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I just started using ASP.NET MVC and I have two routing questions.

  1. How do I set up the following routes in ASP.NET MVC?

    domain.com/about-us/
    domain.com/contact-us/
    domain.com/staff-bios/
    I don't want to have a controller specified in the actual url in order to keep the urls shorter. If the urls looked liked this:
    domain.com/company/about-us/
    domain.com/company/contact-us/
    domain.com/company/staff-bios/
    

    it would make more sense to me as I can add a CompanyController and have ActionResults setup for about-us, contact-us, staff-bios and return appropriate views. What am I missing?

  2. What purpose does the name "Default" name have in the default routing rule in Global.asax? Is it used for anything?

Thank you!

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2 Answers 2

I'll answer your second question first - the "Default" is just a name for the route. This can be used if you ever need to refer to a route by name, such as when you want to do URL generation from a route.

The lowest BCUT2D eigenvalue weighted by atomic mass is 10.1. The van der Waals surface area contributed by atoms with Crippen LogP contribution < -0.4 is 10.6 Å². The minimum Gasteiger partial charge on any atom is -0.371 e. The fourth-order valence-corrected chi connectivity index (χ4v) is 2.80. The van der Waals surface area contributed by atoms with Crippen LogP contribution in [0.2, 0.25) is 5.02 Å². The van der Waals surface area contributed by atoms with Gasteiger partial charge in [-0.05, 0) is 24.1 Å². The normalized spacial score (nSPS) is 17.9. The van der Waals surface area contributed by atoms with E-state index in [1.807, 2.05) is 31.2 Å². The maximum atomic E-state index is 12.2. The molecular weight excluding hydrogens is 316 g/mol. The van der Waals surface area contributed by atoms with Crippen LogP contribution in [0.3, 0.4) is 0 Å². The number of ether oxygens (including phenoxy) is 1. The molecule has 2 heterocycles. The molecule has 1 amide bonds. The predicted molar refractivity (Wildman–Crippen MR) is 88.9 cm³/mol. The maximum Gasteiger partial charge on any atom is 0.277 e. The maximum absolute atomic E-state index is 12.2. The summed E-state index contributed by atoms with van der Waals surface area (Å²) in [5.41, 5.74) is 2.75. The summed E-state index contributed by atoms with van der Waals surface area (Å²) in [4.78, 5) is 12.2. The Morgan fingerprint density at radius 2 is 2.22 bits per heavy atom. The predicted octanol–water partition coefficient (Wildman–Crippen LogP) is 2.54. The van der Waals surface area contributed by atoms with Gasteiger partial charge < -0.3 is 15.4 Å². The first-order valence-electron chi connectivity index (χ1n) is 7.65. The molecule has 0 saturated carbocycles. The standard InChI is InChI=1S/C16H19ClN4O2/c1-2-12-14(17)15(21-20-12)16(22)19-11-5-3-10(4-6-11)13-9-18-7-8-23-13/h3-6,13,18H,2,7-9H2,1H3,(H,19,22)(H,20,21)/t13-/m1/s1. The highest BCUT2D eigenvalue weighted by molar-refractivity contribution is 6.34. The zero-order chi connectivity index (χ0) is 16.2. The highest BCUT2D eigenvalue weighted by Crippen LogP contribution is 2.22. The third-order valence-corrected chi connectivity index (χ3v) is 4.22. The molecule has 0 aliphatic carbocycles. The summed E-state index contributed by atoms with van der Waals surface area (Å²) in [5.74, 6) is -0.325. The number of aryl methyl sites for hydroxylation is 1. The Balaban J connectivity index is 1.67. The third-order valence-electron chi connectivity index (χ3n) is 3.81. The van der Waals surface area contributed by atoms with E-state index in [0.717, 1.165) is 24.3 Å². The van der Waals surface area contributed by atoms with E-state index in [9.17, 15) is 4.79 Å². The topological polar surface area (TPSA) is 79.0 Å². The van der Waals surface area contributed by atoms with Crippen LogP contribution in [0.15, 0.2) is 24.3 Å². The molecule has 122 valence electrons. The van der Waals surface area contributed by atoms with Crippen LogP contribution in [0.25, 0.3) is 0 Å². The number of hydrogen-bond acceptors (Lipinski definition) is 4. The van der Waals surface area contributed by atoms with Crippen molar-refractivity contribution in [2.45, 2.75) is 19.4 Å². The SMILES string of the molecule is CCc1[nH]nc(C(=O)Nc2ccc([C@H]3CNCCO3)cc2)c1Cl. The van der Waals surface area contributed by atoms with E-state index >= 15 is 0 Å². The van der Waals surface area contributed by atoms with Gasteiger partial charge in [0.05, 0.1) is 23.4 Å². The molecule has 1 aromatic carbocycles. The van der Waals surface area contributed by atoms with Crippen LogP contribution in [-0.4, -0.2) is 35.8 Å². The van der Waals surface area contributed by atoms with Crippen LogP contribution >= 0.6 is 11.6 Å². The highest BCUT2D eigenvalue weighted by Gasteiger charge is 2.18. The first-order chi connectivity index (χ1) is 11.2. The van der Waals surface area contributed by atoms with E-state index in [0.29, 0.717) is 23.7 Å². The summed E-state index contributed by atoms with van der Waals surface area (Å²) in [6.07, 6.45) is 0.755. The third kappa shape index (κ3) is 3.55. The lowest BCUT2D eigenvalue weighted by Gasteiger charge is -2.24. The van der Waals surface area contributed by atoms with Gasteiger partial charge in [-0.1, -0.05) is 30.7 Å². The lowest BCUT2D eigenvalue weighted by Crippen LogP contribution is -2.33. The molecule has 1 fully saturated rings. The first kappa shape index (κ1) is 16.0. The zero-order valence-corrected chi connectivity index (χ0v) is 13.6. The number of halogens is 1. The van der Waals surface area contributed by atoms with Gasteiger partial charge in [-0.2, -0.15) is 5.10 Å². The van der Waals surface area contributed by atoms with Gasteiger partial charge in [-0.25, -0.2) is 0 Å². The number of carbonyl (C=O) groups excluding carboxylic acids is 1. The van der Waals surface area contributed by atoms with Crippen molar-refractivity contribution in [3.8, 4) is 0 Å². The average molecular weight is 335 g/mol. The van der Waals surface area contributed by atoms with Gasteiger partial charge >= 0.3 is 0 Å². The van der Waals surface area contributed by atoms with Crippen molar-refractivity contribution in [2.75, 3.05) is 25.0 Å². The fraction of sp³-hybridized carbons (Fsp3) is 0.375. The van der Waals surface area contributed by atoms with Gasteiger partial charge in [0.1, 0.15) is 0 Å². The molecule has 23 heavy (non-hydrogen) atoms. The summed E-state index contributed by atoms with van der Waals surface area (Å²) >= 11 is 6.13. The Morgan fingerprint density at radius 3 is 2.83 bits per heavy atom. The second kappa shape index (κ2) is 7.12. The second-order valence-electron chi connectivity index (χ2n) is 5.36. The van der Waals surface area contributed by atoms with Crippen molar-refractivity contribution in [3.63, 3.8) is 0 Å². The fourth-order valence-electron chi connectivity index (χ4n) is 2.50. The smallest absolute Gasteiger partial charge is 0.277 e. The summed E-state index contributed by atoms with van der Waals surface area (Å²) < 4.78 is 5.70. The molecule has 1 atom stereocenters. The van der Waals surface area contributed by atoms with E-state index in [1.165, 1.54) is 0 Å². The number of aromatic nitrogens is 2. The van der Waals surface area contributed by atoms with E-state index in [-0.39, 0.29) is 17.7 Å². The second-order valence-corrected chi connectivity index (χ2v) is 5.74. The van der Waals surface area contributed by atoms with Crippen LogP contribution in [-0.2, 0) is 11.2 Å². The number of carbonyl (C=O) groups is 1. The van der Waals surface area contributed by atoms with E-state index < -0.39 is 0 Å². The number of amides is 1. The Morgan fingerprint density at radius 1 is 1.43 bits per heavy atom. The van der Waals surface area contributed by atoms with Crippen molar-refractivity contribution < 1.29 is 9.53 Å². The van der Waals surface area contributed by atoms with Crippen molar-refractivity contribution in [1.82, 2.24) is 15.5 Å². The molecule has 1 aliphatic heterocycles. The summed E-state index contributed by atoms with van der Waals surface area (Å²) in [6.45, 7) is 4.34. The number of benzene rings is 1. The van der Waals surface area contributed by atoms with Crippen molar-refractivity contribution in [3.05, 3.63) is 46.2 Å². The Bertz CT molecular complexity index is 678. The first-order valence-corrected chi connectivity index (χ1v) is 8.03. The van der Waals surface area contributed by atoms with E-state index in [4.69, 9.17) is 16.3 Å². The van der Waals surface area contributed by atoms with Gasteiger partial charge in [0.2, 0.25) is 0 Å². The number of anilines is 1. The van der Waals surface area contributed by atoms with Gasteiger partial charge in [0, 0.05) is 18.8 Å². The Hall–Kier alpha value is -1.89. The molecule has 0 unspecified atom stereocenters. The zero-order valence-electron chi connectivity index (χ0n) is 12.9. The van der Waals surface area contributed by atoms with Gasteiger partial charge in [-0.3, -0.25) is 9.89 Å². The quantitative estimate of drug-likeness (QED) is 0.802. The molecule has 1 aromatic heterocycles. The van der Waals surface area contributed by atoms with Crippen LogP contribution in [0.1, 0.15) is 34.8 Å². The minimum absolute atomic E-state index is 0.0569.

Now, for the URLs that you want to set up, you can bypass the controller parameter as long as you're ok with always specifying the same controller as a default. The route might simply look like this:

{action}/{page}

Make sure that it's declared after your other routes, because this will match a lot of URLs that you don't intend to, so you want the other routes to have a crack at it first. Set it up like so:

routes.MapRoute(null, "{action}/{page}", 
                 new { controller = "CompanyController", action = "Company", page = "contact-us" } );

Of course your action method "Company" in your MyDefault controller would need to have a "string page" parameter, but this should do the trick for you. Your Company method would simply check to see if the View existed for whatever the page parameter was, return a 404 if it didn't, or return the View if it did.

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Speaking of setting up routes and Phil Haack, I have found his Route Debugger to be invaluable. It's a great tool for when you don't understand why particular routes are being used in place of others or learning how to set up special routing scenarios (such as the one you've mentioned). It's helped clear up many of the intricacies of route creation for me more than any other resource.

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